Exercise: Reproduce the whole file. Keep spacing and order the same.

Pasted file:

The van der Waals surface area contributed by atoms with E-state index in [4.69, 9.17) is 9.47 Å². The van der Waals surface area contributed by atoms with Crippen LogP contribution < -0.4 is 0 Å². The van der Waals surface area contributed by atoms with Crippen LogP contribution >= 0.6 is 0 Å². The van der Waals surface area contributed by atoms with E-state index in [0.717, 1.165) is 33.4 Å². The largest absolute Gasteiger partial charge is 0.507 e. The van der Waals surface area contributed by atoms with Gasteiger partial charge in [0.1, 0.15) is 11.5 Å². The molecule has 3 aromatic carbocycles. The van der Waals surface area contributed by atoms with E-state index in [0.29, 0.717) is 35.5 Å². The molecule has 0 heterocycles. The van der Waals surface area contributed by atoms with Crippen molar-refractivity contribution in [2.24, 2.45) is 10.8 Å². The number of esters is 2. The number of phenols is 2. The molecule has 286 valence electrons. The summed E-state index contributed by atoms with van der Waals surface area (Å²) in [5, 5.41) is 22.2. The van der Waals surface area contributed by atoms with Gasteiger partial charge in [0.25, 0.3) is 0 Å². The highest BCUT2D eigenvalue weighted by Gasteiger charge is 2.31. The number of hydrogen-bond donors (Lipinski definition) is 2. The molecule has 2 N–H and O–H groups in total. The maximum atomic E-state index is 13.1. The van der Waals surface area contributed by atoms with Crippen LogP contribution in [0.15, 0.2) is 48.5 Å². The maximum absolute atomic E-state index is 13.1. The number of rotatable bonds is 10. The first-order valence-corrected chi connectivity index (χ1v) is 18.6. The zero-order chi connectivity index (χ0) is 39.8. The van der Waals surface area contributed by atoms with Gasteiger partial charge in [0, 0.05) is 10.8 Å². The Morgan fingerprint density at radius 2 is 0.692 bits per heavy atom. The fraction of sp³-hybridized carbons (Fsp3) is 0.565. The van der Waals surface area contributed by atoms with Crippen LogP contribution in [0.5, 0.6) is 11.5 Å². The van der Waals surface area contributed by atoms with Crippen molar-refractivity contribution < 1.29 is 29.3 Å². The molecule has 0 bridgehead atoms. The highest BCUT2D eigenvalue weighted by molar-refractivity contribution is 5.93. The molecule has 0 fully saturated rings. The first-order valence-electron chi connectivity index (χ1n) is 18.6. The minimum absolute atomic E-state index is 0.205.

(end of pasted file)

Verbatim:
The van der Waals surface area contributed by atoms with E-state index in [4.69, 9.17) is 9.47 Å². The van der Waals surface area contributed by atoms with Crippen LogP contribution < -0.4 is 0 Å². The van der Waals surface area contributed by atoms with Crippen LogP contribution >= 0.6 is 0 Å². The van der Waals surface area contributed by atoms with E-state index in [0.717, 1.165) is 33.4 Å². The largest absolute Gasteiger partial charge is 0.507 e. The van der Waals surface area contributed by atoms with Gasteiger partial charge in [0.1, 0.15) is 11.5 Å². The molecule has 3 aromatic carbocycles. The van der Waals surface area contributed by atoms with E-state index in [0.29, 0.717) is 35.5 Å². The molecule has 0 heterocycles. The van der Waals surface area contributed by atoms with Crippen molar-refractivity contribution in [2.24, 2.45) is 10.8 Å². The number of esters is 2. The number of phenols is 2. The molecule has 286 valence electrons. The summed E-state index contributed by atoms with van der Waals surface area (Å²) in [5, 5.41) is 22.2. The van der Waals surface area contributed by atoms with Gasteiger partial charge in [0.25, 0.3) is 0 Å². The highest BCUT2D eigenvalue weighted by Gasteiger charge is 2.31. The number of hydrogen-bond donors (Lipinski definition) is 2. The molecule has 2 N–H and O–H groups in total. The maximum atomic E-state index is 13.1. The van der Waals surface area contributed by atoms with Crippen LogP contribution in [0.15, 0.2) is 48.5 Å². The maximum absolute atomic E-state index is 13.1. The number of rotatable bonds is 10. The first-order valence-corrected chi connectivity index (χ1v) is 18.6. The zero-order chi connectivity index (χ0) is 39.8. The van der Waals surface area contributed by atoms with Gasteiger partial charge in [0, 0.05) is 10.8 Å². The Morgan fingerprint density at radius 2 is 0.692 bits per heavy atom. The fraction of sp³-hybridized carbons (Fsp3) is 0.565. The van der Waals surface area contributed by atoms with Crippen LogP contribution in [0.5, 0.6) is 11.5 Å². The van der Waals surface area contributed by atoms with Crippen molar-refractivity contribution < 1.29 is 29.3 Å². The molecule has 0 bridgehead atoms. The highest BCUT2D eigenvalue weighted by molar-refractivity contribution is 5.93. The molecule has 0 fully saturated rings. The first-order valence-electron chi connectivity index (χ1n) is 18.6. The minimum absolute atomic E-state index is 0.205.